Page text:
While living his later years in New Haven, my father told me over the phone with a sense of detached wonder that a cleaning woman had accidentally thrown away two completed, book-length, handwritten manuscripts that were on his desk. The sin was halfway understandable, given my father was an incurable slob and the manuscripts were probably written on pages that looked dangerously like trash…

But the point is, he was neither sad nor angry. Neither depressed nor blustery. He just spoke as if he were aware of the kind of cruel events that exist in this world at all times and sometimes for no apparent reason…


Randy Yates remembers: selected from his remarks at his brother’s memorial service

…Doug was a hero to me. And I don’t think I was alone…A Yale roommate wrote: “We all know that, while Doug had a warm and genuine — and soft — side, he was driven and dedicated to excellence in everything in his life.”

…Probably his greatest and most lasting contribution to Yale was his critical role as assistant dean in the design and creation of Yale’s School of Management. Fortunately, before he died, he had a chance to tour its very impressive new facility…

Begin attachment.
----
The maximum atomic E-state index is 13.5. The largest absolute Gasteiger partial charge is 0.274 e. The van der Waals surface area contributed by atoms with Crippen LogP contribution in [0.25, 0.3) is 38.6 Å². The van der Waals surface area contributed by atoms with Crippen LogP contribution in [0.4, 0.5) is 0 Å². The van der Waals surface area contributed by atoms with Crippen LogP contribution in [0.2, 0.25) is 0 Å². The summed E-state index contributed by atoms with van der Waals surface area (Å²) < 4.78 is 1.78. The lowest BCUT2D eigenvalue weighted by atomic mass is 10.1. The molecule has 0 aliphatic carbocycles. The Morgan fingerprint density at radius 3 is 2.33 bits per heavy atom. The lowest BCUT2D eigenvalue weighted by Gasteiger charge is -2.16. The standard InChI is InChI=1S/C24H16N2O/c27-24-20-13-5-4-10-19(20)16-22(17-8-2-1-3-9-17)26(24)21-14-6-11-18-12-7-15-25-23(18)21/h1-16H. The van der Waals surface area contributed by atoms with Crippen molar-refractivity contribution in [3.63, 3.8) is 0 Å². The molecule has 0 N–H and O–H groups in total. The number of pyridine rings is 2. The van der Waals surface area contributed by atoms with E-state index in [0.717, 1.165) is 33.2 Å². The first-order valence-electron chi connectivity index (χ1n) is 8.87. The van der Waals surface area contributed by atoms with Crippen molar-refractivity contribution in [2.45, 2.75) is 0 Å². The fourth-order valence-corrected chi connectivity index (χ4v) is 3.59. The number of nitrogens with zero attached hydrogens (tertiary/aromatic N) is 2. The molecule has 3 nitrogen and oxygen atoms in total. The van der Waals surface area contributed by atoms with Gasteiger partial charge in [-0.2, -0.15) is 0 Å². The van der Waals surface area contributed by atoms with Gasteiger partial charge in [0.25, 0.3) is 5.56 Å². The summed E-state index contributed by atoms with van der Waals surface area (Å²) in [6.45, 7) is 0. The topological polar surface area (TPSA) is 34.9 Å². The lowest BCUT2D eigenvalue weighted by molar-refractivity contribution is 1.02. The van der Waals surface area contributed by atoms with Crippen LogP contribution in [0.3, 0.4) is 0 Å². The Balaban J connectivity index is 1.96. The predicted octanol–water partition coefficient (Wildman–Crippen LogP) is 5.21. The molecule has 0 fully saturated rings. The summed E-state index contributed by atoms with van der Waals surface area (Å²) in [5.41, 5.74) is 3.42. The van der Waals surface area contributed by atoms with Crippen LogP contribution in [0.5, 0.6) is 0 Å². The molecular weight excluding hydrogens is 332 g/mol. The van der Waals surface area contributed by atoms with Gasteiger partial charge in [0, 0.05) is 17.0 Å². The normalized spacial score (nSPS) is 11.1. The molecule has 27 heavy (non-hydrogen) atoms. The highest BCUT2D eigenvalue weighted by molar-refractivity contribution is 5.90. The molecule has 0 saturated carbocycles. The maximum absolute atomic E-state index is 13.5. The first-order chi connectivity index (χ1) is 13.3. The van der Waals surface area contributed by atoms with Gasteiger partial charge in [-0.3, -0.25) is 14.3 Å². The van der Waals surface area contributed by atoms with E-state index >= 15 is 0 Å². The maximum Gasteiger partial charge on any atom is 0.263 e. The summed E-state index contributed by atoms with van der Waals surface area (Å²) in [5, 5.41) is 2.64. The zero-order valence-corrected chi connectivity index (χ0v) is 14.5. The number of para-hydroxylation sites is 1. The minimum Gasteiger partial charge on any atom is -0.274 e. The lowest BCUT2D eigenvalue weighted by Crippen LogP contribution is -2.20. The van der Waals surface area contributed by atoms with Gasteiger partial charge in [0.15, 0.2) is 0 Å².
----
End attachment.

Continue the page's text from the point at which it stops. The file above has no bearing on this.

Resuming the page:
Nothing hard is easy. So it is to address the tumult that took over Doug’s life.

It was not prizes but diagnoses of alcoholism and manic-depression — bipolar — which characterized the next decades of his life. That star, that light, which had brought such pride and joy, flashed out of control, flaring, a flame so hot it nearly consumed him, and ended up burning, hurting, so many of his friends, his loved ones, his family, and especially those he loved most, his dear wife, Doris, and his beloved boys, Doug, Brian, and Scott.

There were many years of doctors, hospitals, medicines, much pain. Seemingly no solution.

For a while, Doug did find some renewed happiness with his second wife, Mary Caryl…